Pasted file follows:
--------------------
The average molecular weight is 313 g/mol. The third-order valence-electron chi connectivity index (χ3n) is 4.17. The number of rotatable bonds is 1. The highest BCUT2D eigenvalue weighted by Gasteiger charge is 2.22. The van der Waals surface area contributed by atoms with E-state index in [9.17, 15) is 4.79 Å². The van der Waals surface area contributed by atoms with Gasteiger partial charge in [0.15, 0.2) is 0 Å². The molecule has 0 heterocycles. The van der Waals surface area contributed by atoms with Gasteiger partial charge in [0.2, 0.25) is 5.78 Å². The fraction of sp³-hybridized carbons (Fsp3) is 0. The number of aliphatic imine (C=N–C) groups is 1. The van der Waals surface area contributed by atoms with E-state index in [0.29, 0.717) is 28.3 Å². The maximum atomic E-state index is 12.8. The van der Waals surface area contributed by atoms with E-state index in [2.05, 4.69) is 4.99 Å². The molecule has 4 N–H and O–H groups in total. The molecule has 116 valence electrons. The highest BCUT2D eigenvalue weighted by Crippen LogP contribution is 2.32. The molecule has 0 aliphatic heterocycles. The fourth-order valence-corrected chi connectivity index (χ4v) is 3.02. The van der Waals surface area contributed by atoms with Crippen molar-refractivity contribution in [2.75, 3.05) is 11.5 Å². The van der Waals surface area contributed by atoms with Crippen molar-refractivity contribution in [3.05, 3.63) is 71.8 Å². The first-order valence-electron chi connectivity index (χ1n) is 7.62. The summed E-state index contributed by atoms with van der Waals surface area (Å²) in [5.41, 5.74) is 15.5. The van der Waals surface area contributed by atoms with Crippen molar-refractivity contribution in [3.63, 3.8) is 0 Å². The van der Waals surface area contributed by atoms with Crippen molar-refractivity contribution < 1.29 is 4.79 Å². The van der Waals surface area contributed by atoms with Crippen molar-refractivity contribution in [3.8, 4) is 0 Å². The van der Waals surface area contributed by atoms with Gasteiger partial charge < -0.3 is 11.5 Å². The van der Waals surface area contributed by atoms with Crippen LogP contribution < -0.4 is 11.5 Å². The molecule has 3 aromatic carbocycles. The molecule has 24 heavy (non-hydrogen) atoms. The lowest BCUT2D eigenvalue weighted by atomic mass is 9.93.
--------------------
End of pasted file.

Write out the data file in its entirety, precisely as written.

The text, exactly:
The average molecular weight is 313 g/mol. The third-order valence-electron chi connectivity index (χ3n) is 4.17. The number of rotatable bonds is 1. The highest BCUT2D eigenvalue weighted by Gasteiger charge is 2.22. The van der Waals surface area contributed by atoms with E-state index in [9.17, 15) is 4.79 Å². The van der Waals surface area contributed by atoms with Gasteiger partial charge in [0.15, 0.2) is 0 Å². The molecule has 0 heterocycles. The van der Waals surface area contributed by atoms with Gasteiger partial charge in [0.2, 0.25) is 5.78 Å². The fraction of sp³-hybridized carbons (Fsp3) is 0. The number of aliphatic imine (C=N–C) groups is 1. The van der Waals surface area contributed by atoms with E-state index in [0.29, 0.717) is 28.3 Å². The maximum atomic E-state index is 12.8. The van der Waals surface area contributed by atoms with E-state index in [2.05, 4.69) is 4.99 Å². The molecule has 4 N–H and O–H groups in total. The molecule has 116 valence electrons. The highest BCUT2D eigenvalue weighted by Crippen LogP contribution is 2.32. The molecule has 0 aliphatic heterocycles. The fourth-order valence-corrected chi connectivity index (χ4v) is 3.02. The van der Waals surface area contributed by atoms with Crippen molar-refractivity contribution in [2.75, 3.05) is 11.5 Å². The van der Waals surface area contributed by atoms with Crippen molar-refractivity contribution in [3.05, 3.63) is 71.8 Å². The first-order valence-electron chi connectivity index (χ1n) is 7.62. The summed E-state index contributed by atoms with van der Waals surface area (Å²) in [5.41, 5.74) is 15.5. The van der Waals surface area contributed by atoms with Crippen molar-refractivity contribution in [3.63, 3.8) is 0 Å². The van der Waals surface area contributed by atoms with Crippen molar-refractivity contribution < 1.29 is 4.79 Å². The van der Waals surface area contributed by atoms with Crippen molar-refractivity contribution in [3.8, 4) is 0 Å². The van der Waals surface area contributed by atoms with Gasteiger partial charge < -0.3 is 11.5 Å². The van der Waals surface area contributed by atoms with Crippen LogP contribution < -0.4 is 11.5 Å². The molecule has 3 aromatic carbocycles. The molecule has 24 heavy (non-hydrogen) atoms. The lowest BCUT2D eigenvalue weighted by atomic mass is 9.93.